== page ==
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Anti-Corruption Reforms and Microfinancing: Evidence from Households' Fintech Borrowing

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  • Zhang, Yifei

Abstract

Despite a surging literature in investigating different impacts of corruption and/or anti-corruption from firms’ perspective, it is still unclear whether and how corruption and/or anti-corruption affect households’ borrowing behaviour. In this paper, we focus on a Chinese online peer-to-peer lending market and analyse the impact of the recent China’s anti-corruption campaign on households’ borrowing costs. We employ a Difference-in-Differences (DID) estimation strategy and investigate three exogenous shocks regarding the movement: 1) the 2012 Eight Point Policy announcement; 2) multiple rounds of the Central Inspection Team Campaigns during 2013 and 2014; 3) and the anti-corruption rules for military-related personnel in early 2015. Our results show that equilibrium interest rates of borrowers pertaining to Non-SOEs dropped significantly comparing to that of SOEs and/or government agencies in the wake of the first two events. Borrowers affiliating with military-related institutions were also worsened after the military specific anti-corruption campaign. Finally, we examine the two possible economic channels. Suggestive evidences show that both a rise of interest risk premium for SOEs borrowers and a better outlook of Non-SOEs after the anti-corruption reform could account for the observed favour of the borrowing costs towards Non-SOEs borrowers. These findings are consistent with previous studies regarding the effects of anti-corruptions from firms’ aspects such as Lin et al., (2016) and Griffin et al., (2016). This study also complements the P2P literature by demonstrating the importance of online borrowers’ occupations / job affiliations.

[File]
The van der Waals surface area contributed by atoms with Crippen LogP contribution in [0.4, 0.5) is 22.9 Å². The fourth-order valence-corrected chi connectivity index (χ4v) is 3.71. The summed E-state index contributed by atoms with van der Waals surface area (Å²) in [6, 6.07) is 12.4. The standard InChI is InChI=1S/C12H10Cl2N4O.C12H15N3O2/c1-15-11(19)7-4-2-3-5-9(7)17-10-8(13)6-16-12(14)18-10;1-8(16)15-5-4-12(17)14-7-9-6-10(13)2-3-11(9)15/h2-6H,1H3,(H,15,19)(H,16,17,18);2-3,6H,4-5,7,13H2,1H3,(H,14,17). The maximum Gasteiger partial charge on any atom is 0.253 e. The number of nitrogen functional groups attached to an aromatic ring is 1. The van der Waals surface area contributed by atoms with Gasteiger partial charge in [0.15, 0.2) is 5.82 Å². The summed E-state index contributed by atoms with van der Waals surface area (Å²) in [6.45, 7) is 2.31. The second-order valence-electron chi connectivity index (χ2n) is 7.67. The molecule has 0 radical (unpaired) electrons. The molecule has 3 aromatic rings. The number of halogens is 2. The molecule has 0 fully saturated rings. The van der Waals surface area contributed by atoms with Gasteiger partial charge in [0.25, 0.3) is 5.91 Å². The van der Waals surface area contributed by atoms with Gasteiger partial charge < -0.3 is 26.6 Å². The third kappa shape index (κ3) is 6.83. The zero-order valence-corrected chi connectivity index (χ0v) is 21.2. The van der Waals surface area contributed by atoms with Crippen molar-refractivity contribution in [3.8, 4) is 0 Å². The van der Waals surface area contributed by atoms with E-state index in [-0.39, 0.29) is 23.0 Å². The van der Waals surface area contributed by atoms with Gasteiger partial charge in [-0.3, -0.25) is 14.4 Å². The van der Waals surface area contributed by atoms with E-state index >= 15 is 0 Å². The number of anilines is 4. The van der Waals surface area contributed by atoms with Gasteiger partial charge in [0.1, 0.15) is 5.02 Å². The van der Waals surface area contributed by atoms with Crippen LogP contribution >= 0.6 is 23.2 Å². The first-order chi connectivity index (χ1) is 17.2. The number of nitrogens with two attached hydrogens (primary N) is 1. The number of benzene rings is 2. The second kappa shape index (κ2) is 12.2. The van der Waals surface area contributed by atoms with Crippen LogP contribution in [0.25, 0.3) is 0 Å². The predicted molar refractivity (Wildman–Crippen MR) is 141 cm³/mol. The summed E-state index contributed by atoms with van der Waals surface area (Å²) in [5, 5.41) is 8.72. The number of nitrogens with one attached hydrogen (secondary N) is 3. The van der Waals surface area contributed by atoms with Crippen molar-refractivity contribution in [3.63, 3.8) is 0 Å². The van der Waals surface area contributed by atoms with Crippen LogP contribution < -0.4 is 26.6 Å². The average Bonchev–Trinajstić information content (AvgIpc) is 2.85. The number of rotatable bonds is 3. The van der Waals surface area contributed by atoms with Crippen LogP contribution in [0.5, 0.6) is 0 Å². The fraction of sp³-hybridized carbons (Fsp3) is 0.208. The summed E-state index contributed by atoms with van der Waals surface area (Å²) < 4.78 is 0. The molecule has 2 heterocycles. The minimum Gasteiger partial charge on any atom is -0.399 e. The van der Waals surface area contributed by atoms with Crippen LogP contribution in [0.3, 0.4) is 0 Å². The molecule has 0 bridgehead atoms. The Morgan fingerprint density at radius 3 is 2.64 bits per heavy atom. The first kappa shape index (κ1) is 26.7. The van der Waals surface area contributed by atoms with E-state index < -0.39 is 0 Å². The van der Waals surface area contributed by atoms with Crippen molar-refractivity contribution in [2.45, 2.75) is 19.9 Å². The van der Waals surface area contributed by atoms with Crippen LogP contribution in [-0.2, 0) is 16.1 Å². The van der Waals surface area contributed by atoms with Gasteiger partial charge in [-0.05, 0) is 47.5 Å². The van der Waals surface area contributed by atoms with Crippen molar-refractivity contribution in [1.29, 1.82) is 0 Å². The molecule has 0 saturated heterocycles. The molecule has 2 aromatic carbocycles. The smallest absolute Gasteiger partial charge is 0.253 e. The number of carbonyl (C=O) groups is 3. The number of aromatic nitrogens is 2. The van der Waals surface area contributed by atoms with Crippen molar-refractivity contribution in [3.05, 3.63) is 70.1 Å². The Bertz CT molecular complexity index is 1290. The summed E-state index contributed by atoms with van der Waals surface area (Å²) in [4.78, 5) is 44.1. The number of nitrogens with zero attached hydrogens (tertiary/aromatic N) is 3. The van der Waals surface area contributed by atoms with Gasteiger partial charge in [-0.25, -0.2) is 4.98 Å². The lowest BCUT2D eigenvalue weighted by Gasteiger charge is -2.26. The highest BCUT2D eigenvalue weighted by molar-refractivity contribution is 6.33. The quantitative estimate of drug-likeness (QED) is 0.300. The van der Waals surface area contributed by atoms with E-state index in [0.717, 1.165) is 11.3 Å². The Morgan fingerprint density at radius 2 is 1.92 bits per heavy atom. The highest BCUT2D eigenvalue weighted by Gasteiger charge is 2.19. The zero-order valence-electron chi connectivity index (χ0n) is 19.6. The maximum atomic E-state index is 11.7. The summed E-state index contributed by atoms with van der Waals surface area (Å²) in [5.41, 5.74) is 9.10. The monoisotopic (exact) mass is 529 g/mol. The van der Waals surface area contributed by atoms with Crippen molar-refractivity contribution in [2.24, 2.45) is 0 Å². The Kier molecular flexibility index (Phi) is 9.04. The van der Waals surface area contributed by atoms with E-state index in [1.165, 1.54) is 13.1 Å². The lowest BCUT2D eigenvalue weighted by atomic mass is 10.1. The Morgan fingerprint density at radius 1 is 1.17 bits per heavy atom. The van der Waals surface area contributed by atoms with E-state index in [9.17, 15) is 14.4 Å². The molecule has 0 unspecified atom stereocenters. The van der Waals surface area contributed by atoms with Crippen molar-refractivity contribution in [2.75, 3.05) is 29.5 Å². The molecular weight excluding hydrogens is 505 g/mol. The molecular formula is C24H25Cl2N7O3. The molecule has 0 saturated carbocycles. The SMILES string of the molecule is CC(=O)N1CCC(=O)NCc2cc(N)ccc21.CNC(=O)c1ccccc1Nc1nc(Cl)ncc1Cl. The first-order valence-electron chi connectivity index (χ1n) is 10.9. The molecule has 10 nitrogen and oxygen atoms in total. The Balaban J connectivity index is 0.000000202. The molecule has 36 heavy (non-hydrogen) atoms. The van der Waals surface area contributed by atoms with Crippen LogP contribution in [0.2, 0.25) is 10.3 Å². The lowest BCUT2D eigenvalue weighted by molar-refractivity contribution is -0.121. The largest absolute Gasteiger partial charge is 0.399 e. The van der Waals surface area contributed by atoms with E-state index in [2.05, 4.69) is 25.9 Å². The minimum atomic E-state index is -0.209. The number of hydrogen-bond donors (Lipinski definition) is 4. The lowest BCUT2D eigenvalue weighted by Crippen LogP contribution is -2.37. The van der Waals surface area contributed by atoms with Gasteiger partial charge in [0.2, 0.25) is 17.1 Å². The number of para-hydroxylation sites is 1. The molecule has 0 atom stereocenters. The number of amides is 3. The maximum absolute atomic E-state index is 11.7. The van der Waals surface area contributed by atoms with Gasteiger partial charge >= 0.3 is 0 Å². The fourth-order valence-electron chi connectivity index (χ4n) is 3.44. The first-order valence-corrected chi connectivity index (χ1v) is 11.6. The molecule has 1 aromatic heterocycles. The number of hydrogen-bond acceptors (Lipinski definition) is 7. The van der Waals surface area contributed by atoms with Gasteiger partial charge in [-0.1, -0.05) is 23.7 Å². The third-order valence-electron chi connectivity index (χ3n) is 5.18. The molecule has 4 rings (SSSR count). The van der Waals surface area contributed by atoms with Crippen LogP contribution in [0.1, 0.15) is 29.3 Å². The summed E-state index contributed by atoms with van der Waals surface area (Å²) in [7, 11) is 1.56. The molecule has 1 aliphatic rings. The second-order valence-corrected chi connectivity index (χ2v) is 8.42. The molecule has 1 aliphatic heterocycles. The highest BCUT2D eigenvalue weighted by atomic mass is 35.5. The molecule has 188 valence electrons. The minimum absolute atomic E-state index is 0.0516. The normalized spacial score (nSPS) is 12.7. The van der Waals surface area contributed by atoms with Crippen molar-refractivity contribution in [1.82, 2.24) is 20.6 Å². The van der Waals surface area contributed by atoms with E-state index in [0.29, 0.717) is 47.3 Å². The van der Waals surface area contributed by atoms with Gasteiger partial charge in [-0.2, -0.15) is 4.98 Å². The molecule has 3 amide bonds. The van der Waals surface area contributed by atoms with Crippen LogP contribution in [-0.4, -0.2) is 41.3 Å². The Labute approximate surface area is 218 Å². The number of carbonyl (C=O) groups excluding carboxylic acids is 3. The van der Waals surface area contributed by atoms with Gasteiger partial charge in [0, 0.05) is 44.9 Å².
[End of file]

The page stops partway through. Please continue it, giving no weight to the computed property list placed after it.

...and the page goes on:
Suggested Citation

  • Zhang, Yifei, 2019. "Anti-Corruption Reforms and Microfinancing: Evidence from Households' Fintech Borrowing," MPRA Paper 97015, University Library of Munich, Germany.
  • Handle: RePEc:pra:mprapa:97015
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    More about this item

    Keywords

    Peer-to-Peer Crowdfunding; Corruption; Household Debt;

    JEL classification:

    • D14 - Microeconomics - - Household Behavior - - - Household Saving; Personal Finance
    • D73 - Microeconomics - - Analysis of Collective Decision-Making - - - Bureaucracy; Administrative Processes in Public Organizations; Corruption

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